Ins and outs of Revenue Retention Rate

Revenue Retention rate
You guys may have noticed that various Saas companies will report some form of a revenue retention rate. Generally the formula is, “(Starting MRR + expansion – downsell – churn)/Starting MRR” This isn’t a GAAP standard so companies are free to define and calculate whatever works best for their company. I do think it is important to understand what they are calculating and how what the company chooses to report can either misinform or inform us as investors. A while back cloudera was reporting their Net expansion rate (NER) was 136% but somehow they only grew their revenue about 20%. It turned out that they were cherry picking only their largest best customers to calculate their NER. As an opposite example paycom (PYC) reports “revenue retention rate” of around 90%, which seems bad until you read their quarterly report, “Dollar-based retention excluding the benefit of upsells, based on GAAP subscription revenue” So basically they have excluded upsells which every other company I know includes.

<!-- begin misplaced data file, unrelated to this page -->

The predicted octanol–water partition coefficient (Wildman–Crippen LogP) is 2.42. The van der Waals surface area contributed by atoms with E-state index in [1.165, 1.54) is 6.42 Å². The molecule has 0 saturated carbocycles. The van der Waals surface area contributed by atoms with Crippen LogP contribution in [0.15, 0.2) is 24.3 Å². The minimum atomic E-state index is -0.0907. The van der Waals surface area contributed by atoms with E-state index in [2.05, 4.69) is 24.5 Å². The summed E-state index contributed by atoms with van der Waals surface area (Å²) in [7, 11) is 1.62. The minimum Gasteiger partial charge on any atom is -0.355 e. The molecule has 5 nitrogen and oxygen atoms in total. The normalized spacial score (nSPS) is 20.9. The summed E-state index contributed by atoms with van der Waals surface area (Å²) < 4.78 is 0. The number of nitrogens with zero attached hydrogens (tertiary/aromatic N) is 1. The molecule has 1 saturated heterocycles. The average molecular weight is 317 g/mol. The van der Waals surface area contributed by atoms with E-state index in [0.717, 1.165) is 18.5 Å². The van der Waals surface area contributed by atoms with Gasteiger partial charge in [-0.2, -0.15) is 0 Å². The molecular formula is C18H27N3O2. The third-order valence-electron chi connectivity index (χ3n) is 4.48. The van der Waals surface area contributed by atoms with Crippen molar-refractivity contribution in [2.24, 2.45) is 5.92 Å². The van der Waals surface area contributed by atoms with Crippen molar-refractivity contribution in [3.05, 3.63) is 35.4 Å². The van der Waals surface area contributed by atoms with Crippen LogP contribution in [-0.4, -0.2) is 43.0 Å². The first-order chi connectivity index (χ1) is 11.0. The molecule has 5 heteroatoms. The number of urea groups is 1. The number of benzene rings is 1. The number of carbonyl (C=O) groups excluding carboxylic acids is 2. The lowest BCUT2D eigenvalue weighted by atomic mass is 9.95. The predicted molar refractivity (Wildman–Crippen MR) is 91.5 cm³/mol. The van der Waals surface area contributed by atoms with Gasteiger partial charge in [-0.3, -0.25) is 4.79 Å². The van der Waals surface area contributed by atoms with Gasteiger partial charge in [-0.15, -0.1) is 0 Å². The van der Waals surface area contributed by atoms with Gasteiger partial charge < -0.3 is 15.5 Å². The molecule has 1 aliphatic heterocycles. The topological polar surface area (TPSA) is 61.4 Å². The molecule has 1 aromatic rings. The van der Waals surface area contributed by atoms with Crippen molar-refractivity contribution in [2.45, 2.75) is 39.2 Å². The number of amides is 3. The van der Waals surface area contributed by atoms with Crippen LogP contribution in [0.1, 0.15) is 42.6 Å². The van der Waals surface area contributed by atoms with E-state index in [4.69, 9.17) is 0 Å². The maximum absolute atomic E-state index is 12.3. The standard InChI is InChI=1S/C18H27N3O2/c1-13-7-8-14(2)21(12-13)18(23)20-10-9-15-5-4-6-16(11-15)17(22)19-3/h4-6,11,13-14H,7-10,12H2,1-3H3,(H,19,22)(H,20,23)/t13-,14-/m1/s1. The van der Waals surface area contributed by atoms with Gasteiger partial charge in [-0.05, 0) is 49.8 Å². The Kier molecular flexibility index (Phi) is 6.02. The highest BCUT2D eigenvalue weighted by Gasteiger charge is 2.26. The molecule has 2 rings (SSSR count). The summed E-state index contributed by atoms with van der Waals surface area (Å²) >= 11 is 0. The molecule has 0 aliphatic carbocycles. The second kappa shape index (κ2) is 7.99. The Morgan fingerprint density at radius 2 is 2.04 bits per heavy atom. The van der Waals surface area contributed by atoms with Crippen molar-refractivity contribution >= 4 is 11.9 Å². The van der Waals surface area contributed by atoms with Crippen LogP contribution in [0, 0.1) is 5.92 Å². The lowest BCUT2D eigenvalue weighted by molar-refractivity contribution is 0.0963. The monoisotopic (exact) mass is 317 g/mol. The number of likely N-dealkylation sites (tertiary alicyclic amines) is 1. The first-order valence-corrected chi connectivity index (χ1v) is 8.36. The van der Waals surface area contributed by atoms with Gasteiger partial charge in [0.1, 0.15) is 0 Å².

Some key takeaways:
The various rates that companies are reporting aren’t very comparable between companies.
Yes you can paint with some broad strokes but a AYX 130% DRR is not the same as an OKTA 121% or a PYC 90%. AYX’s 130% isn’t necessarily better than OKTA’s 121% or PYC’s 90%.

A company’s Revenue retention rate or whatever they call it can be used to track a company’s performance for how “sticky “ their product is. In general companies can boost this number by price raises, adding new products that they then sell to existing customers, and decreasing loss or downsells of customers (i.e. moving from netflix’s 11.99 plan to their 8.99 plan).

Sometimes companies will start messing with how they calculate the number so that they can report a prettier number to investors. I.E. cloudera cherry picking only their best customers.

As a company matures they will switch to a cohort analysis. Generally they will calculate their version of a revenue retention rate(RRR) on customers they acquire by year. This is useful because otherwise their RRR will be artificially low and not be a useful number as they have a bunch of mature customers that are spending as much as they are going to spend on the platform. Those customers are targeted differently than new customers so it is helpful to see if what they are doing is affecting the new customers vs the old customers. See New Relic or Salesforce.